One competitive format of Warmachine/Hordes stands out from the rest as the craziest, most time intensive, most intense, and (for some of us) the most rewarding. I speak, of course, of Hardcore.
For the uninitiated, Hardcore Warmachine/Hordes is a format in which all models must be fully painted, play happens under extremely abridged turns (e.g. – 7 minutes per player per turn for a 50 pt game), only a single list is allowed, and the only scenario is Killbox (warcasters/warlocks must remain in a 10″ square in the middle of the board, assassination is the primary victory condition followed by VPs in the killbox if the match times out).
For you Games Workshop players out there: Think ‘ardboys with a painting requirement using smaller armies and with very fast turns.
I’m going to skip straight to the meat of the matter, but for more background information on the Hardcore format, please see the Streamroller 2010 Rules Set.
You’re probably asking: “Why is Hardcore so great? Why on earth would I want to stress out about completing my turn in 7 minutes?”
For starters, Hardcore rewards multiple kinds of play. Four rewards are given out for Hardcore, they are:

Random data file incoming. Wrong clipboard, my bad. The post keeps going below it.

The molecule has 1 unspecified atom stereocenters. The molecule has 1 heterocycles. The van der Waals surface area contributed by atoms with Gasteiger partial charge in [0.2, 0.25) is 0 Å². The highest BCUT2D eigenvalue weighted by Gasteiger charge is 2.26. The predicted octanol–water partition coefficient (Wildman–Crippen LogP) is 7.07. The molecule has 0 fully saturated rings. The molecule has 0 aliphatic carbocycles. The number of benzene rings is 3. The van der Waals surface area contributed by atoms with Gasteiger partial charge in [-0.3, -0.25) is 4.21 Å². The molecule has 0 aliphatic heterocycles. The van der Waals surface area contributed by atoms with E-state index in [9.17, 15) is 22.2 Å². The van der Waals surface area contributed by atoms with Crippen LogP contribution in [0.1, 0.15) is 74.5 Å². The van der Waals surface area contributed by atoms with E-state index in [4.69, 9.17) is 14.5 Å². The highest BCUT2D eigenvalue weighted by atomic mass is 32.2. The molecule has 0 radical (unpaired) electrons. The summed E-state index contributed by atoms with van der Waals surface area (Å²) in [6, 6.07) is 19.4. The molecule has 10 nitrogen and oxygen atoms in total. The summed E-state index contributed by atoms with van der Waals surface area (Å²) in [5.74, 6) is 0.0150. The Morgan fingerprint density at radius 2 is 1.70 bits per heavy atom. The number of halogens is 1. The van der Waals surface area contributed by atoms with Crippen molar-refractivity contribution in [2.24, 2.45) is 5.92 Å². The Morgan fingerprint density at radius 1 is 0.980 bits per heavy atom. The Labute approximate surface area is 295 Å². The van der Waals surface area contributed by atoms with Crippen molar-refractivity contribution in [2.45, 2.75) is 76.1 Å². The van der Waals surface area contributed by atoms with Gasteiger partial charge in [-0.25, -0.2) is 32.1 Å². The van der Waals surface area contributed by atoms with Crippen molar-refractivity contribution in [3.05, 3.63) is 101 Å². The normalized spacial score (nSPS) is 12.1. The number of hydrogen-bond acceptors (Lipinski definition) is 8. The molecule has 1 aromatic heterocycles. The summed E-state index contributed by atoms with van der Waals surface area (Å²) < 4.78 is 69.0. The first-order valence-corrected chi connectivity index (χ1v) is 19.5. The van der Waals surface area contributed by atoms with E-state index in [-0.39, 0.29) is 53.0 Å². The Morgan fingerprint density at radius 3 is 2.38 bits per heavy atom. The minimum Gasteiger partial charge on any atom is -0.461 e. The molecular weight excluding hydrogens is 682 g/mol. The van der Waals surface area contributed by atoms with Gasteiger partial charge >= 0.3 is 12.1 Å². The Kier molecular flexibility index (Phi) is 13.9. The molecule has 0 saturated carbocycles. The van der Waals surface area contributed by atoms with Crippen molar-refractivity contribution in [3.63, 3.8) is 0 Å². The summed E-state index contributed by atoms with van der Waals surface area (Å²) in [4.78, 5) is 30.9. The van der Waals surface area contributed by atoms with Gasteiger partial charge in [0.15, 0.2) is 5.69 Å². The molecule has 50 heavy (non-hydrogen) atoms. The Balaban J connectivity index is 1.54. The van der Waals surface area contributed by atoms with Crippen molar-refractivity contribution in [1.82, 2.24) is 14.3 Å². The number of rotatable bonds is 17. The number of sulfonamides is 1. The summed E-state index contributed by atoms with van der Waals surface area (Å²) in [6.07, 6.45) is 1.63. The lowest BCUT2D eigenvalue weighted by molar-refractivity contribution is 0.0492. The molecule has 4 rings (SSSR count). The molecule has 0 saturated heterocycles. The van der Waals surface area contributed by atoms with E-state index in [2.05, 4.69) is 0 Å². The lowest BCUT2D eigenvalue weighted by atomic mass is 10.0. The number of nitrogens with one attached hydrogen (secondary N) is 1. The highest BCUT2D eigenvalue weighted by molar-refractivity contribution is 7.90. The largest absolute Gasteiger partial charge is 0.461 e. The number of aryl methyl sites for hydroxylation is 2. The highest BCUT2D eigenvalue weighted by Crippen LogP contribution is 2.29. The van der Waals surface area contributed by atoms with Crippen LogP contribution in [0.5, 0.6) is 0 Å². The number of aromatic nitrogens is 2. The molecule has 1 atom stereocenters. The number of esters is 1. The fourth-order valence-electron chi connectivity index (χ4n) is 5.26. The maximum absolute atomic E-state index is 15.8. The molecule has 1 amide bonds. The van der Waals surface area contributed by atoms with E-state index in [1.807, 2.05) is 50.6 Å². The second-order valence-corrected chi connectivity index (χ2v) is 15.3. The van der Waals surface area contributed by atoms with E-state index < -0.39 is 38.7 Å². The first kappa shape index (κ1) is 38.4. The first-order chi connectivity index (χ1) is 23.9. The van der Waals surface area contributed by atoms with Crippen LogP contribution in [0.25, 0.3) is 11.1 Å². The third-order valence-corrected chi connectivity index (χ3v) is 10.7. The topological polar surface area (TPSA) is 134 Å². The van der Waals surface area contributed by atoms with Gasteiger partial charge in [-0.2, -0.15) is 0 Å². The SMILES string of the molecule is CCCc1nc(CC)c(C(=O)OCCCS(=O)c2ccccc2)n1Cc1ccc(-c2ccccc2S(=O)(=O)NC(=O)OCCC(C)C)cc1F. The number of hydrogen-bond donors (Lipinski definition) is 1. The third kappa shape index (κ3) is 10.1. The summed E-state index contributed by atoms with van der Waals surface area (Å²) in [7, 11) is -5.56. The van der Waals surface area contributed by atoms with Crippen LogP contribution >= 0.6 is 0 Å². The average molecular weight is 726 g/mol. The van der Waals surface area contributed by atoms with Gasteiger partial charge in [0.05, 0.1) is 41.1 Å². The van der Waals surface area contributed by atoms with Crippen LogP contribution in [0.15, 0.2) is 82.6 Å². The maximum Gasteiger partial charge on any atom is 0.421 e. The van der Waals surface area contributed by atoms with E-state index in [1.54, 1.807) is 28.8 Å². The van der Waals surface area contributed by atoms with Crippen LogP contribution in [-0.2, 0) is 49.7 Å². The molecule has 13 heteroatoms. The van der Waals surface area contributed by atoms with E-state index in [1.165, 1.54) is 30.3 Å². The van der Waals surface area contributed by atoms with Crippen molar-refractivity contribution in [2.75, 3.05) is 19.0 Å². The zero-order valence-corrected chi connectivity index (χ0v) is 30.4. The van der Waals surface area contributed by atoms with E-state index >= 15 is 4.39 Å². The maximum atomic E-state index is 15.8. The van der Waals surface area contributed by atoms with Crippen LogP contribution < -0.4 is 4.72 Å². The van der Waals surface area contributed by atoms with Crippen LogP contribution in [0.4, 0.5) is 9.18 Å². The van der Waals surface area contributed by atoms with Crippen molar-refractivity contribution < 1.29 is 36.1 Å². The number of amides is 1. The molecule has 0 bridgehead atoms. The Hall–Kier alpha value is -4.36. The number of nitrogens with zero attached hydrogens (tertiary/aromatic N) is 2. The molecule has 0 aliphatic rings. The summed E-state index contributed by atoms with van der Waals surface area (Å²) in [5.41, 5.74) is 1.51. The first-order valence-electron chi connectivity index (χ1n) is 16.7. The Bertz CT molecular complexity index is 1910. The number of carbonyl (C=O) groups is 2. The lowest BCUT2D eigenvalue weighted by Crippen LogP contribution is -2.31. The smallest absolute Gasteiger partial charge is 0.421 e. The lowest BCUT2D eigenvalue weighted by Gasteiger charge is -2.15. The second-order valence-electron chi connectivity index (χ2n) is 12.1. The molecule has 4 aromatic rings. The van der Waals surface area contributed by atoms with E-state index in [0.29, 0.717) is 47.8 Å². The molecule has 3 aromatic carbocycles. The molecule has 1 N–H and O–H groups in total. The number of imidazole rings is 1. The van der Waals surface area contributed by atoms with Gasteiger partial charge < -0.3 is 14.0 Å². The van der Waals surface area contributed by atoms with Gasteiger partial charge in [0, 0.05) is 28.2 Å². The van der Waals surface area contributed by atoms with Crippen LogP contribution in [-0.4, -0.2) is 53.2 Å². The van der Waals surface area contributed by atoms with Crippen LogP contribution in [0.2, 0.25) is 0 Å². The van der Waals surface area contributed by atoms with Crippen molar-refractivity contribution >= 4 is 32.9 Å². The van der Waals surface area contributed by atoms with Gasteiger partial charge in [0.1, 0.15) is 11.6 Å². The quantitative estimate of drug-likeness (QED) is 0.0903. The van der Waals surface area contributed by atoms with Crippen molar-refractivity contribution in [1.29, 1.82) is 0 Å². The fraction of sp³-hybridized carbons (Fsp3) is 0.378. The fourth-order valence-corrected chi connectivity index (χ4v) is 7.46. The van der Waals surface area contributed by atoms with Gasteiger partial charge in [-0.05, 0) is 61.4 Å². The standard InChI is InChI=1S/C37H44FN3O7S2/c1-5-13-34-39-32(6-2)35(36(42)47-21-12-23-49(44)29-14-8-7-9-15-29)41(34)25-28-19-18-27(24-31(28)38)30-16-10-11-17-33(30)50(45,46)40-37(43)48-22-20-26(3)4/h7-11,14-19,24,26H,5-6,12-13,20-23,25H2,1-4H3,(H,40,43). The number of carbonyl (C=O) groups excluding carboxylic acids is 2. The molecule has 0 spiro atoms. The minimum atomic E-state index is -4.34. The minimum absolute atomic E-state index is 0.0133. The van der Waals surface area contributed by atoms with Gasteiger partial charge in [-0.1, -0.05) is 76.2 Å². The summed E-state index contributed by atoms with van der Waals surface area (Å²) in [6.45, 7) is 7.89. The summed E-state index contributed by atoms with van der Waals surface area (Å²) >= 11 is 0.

Vanquisher: Best win/loss record overall
Executioner: Most enemy PC killed over the tournament
Mage Hunter: Fastest warcaster/warlock kill
Master Craftsman: Best painted army
This allows players to play to one of these specific goals or to switch goals mid-tournament. For instance, if you lose in the second round and haven’t gone light on killing the enemy, there’s still a good chance you can pick-up Executioner. Moreover, Mage Hunter can be snagged by anyone with a little luck and a careless opponent (and in the bottom half of the bracket, your chances of finding that combination go up a little bit).
This helps keep players at the event for its duration, rather than dropping from the tournament because they feel they have no chance of winning.
As for 7 minutes turns (for a 50 pt. game), they require some finesse to complete, but this isn’t beyond the pale for most players (especially in Mk II). Here’s some tips on how to complete your turn on time (big shout-out to PPS:Mod_Not_Dice on the Privateer boards, who taught many of us these tricks via his Hardcore Primer on the old boards):
– Know the stats for every model in the game and know the rules, errata, and FAQ inside-and-out. I’m not joking. Aside from making you a better player, it’ll make play a lot quicker when you’re not asking to see your opponent’s cards during your turn. It’ll also make playing against you a much more enjoyable experience.
– Roll “to hit” and “to damage” at the same time using different colored dice. I like to use one color of dice for the attack roll, another color for the damage roll, and a black dice for column. Obviously, if you have a re-roll ability, intend to boost the damage roll after hitting, etc. this doesn’t work. Most of the time it does, and its a huge time saver.